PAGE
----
By IAN K. KULLGREN
Capital News Service
LANSING — As lawmakers wrangle over how to fix the state’s crumbling road system, one group is increasingly volunteering to foot the bill: Local taxpayers.
More than a third of counties now have local property tax increases in place to help fund road maintenance.
In 2006, voters in 12 counties had approved local road maintenance levies. That number has now risen to 28 as of this year, when eight passed new increases in the August primary and November general elections.
Although the taxes are expected to bring in millions of dollars in additional road funds each year, local leaders say it will barely make a dent, even if the House passes a bill in December to double the gasoline tax.
“We’ve allowed our roads to deteriorate to the point where it will take a combination of local, state and federal dollars to even stop the bleeding,” said Monica Ackerson Ware, communications and development manager for the County Road Association of Michigan.
Local roads have fallen into the worst disrepair. According to the state’s 2013 roads report, 31 percent of minor arterial roads — which help funnel traffic to destinations like airports and shopping centers — and 46 percent of smaller rural roads are in poor condition. That’s compared to 21 percent of larger arterial roads and 11 percent of freeways rated in poor condition.
“It would take us 10 years, if we got proper funding, to see a really big difference in our county,” said David Brandt, chair of the Cheboygan County Road Commission. “We don’t even have enough employees to plow our roads in the winter.”
A Senate-passed bill would convert the current 19-cent-per-gallon tax into a tiered wholesale tax that would increase over the next four years and bring in more than $1 billion annually.
According to the County Road Association, that’s only about half the money needed to fix and maintain the state’s roads. Counties receive 39 percent under the current funding structure. The rest goes to cities and the Department of Transportation.
County roads make up three quarters of all paved road miles but tend to stay intact longer than state and federal roads because of lower traffic volume.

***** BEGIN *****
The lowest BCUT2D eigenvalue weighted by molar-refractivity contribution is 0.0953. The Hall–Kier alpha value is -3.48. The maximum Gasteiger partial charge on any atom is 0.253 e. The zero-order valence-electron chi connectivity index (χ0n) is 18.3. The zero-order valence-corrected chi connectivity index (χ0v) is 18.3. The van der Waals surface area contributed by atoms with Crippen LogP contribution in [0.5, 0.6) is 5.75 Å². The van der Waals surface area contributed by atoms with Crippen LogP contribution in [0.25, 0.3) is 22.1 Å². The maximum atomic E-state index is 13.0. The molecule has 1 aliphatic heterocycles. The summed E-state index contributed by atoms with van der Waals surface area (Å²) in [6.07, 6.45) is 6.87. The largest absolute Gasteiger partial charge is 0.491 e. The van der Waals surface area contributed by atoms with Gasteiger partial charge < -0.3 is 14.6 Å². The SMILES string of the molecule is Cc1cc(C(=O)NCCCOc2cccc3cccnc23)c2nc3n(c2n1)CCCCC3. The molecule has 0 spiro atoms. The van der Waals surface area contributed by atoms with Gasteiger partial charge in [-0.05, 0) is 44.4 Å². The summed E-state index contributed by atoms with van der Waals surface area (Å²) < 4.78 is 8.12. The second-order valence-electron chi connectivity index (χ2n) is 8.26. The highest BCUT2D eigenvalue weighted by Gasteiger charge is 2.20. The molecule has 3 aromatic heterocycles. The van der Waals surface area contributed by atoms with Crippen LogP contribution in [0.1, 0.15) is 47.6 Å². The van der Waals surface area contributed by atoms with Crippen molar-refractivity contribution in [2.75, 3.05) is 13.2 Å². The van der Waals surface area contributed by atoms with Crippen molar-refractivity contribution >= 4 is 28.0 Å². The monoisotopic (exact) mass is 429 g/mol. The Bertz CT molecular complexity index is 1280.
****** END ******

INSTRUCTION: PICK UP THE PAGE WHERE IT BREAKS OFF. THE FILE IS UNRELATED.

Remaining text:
Cheboygan County’s millage, passed in August, will raise about $1 million a year for the next four years — enough for repair work on just six county roads, Brandt said.
The same is true in Grand Traverse County, where voters approved a tax increase in 2013 to bring in an estimated $4.4 million annually.
Eighty percent of the county’s roads are in disrepair, and officials predict it will take 20 years to fix them, even with the additional tax money. In the most optimistic scenario, that time could be cut in half if the state increases the wholesale gas tax.
“I’ve lived in this county my whole life, and they’re the worst I’ve ever seen,” said David Taylor, a member of the Grand Traverse County Road Commission. “We want to tackle our primary roads, but we don’t even have enough money to improve our local roads.”
Voters in thee counties approved road millages this year, according to the association: Ottawa, Cheboygan, Eaton, Keweenaw, Otsego, Arenac, Kalkaska and Midland.
Road funding has emerged as the Legislature’s top priority in the lame duck session, although it’s unclear whether the Senate plan will gain enough support from House Republicans nervous about raising taxes.
Under the proposal, the tax would start at 9.5 percent on April 1, 2015, and ratchet up to 15.5 percent by 2018.
It’s hard to predict exactly how much money that would bring in because tax revenue would rise and fall with gas prices. One concern is that revenues would diminish over the next several decades as vehicles become more fuel efficient.
But right now, county road officials say they’re more concerned with the immediate future.
“We will take anything we can get,” Taylor said. “With the price of gas being down right now and a lame duck session, something will possibly happen. But a year or two ago we were thinking the same thing, and nothing happened.”
Many supporters of a gas tax increase say it could avoid more costly repairs in the future.
According to the County Road Association, every dollar spent on local road repair now would save between $6 and $14 in future years.
Gladwin County was one of the first to pass a road funding increase in 1968. It currently brings in about $1.7 million annually, used strictly for maintenance.
“It’s really helped over the long term,” said Larry Miller, a member of the county’s road commission. “Go to Clare County and Arenac County, and you can tell who’s got the best roads.”